[Ads-l] Kavanaugh yearbook

victor steinbok aardvark66 at GMAIL.COM
Thu Sep 27 11:09:46 EDT 2018


I'll add sick (n) & [get] sick (v) as one of the milder euphemisms. The one
that has always bothered me is "kiss/[pray to] the porcelain goddess" and
I've heard a couple of variants of this but can't recall specifics aside
from these two. "Upchuck" is also a common evocative nickname for
Chuck/Charles (e.g., used in Daria MTV series). In my memory, "toss
cookies" was girlish/churlish, while "blow chunks" was definitely frat
language, but that might've been contextual artefact for me that doesn't
generalize.

The last one is "psychedelic yawn/yarn" (n)(I've heard both)

VS-)

On Thu, Sep 27, 2018, 9:05 AM Jonathan Lighter <wuxxmupp2000 at gmail.com>
wrote:

> ---------------------- Information from the mail header
> -----------------------
> Sender:       American Dialect Society <ADS-L at LISTSERV.UGA.EDU>
> Poster:       Jonathan Lighter <wuxxmupp2000 at GMAIL.COM>
> Subject:      Re: Kavanaugh yearbook
>
> -------------------------------------------------------------------------------
>
> Except for "frab," I heard  every last one of the above-mentioned terms at
> NYU in 1970-74. HDAS III & IV would have rounded out the coverage, but TS.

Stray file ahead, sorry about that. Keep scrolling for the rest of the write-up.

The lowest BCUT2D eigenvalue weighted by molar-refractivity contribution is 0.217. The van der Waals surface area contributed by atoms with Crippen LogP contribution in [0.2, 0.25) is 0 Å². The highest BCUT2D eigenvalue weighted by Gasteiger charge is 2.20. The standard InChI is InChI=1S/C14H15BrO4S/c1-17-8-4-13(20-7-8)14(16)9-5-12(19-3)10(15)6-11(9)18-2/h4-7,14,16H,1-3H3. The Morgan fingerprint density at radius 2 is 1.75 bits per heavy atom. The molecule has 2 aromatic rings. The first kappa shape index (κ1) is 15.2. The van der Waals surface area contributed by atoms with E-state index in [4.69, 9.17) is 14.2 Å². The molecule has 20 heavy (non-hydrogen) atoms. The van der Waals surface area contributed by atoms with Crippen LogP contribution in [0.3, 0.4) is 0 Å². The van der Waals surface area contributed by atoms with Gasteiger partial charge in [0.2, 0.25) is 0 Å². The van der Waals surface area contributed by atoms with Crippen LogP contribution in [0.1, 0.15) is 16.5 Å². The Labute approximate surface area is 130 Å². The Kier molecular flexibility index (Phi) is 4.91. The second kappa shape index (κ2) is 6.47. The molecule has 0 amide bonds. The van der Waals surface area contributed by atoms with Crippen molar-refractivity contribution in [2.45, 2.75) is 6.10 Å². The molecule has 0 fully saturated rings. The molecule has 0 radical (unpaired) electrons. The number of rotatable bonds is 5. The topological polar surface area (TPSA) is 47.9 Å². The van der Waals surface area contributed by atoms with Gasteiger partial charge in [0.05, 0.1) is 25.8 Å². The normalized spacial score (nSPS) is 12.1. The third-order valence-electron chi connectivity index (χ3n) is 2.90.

>
> And except for "vomic" (an old form), my white-guy experience exactly
> matches Wilson's testimony.
>
> If anyone needs to be told, "throw-up" is also a noun.
>
> JL
>
> On Wed, Sep 26, 2018 at 11:38 PM Arnold M. Zwicky <zwicky at stanford.edu>
> wrote:
>
> > > On Sep 26, 2018, at 8:01 PM, Charles C Doyle <cdoyle at UGA.EDU> wrote:
> > >
> > > "Puke" is as old as Shakespeare's time.
> >
> > ouch. yes; i should have checked the OED.  it looks like GDoS thinks
> > "puke" was neutral or merely colloquial (like "throw up" for many
> speakers
> > today) but then slipped into slanghood.
> >
> > but the point relevant to the current discussion is that "barf" and
> > "ralph" probably had some in-group cachet for many of the speakers we're
> > talking about.
> >
> > i do recall at Princeton that at least some non-East-Coast public-school
> > guys experienced "barf" in particular as new college slang, and "ralph"
> as
> > a more colorful variant of the same sort.  i think i got "barf" as a
> > prep-school guy thing -- i intersected with some of them when i was in
> high
> > school -- but didn't use it myself, because i was out of their social
> > class.  then i got to Princeton and discovered it was *the* collegiate
> > slang term, with "ralph" as a playful variant.  (there was a brief fad
> for
> > "frab" -- "barf" backwards -- as a playfully coded version of "barf".)
> >
> > if only i'd taken notes on some of the sociolinguistic richness around
> me!
> > i had some of the linguistics, but virtually nothing on the sociocultural
> > side (i later picked that up on the street).
> >
> > arnold
> >
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> >
>
>
> --
> "If the truth is half as bad as I think it is, you can't handle the truth."
>
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